And that’s it! If you go to Chrome Developer Console you can see persist/REHYDRATE action is being dispatched when you launch the app. That action loads the data stored in AsyncStorage and puts it into Redux storage.

Wrapping Up

Hopefully, you’ve learned a lot and will be able to use that knowledge when building your apps! Subscribe to get notified about new tutorials. And if you have any questions or ideas for new tutorials, just leave a comment below the post.

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  • Rui

    Wow thanks a lot for considering my sugestion! Can’t wait to get home and read it

    • Thank you for the suggestion! Enjoy the reading.

      • Rui

        Pretty neat article! I really have to give it a chance with es7 decorators.
        What do you usually use for cross-platform navigation? Just leaving another suggestion, give us a good navigation / drawer example! Keep the good work and thank you

  • Pingback: Handling Offline Actions in React Native | Rational App Development()

  • Chris

    This is the most concise and clean intro to Redux and Redux Persist I’ve seen so far. Great work!

    For the persistent storage to work properly though, I had to set the redux innitalState to ‘undefined’ (https://github.com/rt2zz/redux-persist/issues/189#issuecomment-252584319).

  • Olivier

    An typo in the server configuration part: the Url should be http://127.0.0.1:3000/gif
    The link is currently http://127.0.0.1:3000/image in the article, it gives a “Cannot GET /image” error.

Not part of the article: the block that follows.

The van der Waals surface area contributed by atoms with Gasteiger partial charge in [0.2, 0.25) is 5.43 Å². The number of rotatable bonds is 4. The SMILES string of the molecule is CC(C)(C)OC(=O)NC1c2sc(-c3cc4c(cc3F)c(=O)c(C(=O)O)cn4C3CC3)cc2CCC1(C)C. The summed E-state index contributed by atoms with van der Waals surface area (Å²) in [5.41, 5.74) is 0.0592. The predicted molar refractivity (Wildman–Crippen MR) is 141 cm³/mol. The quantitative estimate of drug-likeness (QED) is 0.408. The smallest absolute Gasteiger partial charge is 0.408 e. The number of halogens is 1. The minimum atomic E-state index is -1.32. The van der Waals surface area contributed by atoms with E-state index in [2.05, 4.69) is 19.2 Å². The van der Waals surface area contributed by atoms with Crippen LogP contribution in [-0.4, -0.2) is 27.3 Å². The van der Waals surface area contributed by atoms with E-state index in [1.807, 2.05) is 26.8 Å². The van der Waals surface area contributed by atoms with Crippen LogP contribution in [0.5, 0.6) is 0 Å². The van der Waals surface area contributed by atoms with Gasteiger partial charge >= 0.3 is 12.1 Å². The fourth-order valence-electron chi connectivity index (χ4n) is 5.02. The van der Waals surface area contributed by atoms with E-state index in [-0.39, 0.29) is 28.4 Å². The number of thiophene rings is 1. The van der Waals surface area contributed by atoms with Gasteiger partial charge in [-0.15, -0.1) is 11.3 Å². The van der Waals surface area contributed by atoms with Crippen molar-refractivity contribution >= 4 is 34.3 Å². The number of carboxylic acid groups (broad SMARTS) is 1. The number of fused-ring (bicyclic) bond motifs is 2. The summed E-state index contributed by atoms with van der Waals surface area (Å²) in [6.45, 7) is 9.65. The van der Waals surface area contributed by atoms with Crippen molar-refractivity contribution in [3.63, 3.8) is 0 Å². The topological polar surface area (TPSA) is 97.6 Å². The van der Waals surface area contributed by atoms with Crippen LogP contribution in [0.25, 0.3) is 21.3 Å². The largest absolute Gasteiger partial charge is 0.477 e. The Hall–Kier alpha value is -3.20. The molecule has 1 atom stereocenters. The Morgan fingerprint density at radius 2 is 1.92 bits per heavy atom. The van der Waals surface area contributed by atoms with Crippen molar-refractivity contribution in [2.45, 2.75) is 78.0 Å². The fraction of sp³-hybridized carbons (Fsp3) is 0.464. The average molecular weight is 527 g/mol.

Thanks this great article !

  • Olivier

    Hi Konstantin,
    I would like to suggest you to rename your redux.js file into, say, “redux-setup.js” or “reducers.js”
    It’s confusing when you try to modify your code, because we import from ‘redux’ (official redux module) and from ‘./redux’ (your file).
    Also, seems that apiMiddleware is not defined, nor used:
    import { createStore, applyMiddleware } from ‘redux’;
    import { initialState, apiMiddleware, reducer } from ‘./redux’;

    Kind regards,
    Olivier

  • stantparker

    Thanks for the great tutorial. I was able to follow along nicely and see that the app works as intended in the simulator. I turned off my wi-fi while it was running to see that it keeps changing images even after the connection goes out, then looping on the last one.

    I did, however, notice in the Activity Monitor that it seems to keep hogging memory, eventually to the point where it takes up all the available memory and the app crashes. Has this happened to anybody else, or could this just indicate a problem with my implementation?
    https://uploads.disquscdn.com/images/f33ced825c3ca752b82d5ac55b3e7d29d2fbbf1e76c34413f3f26073197cbe48.png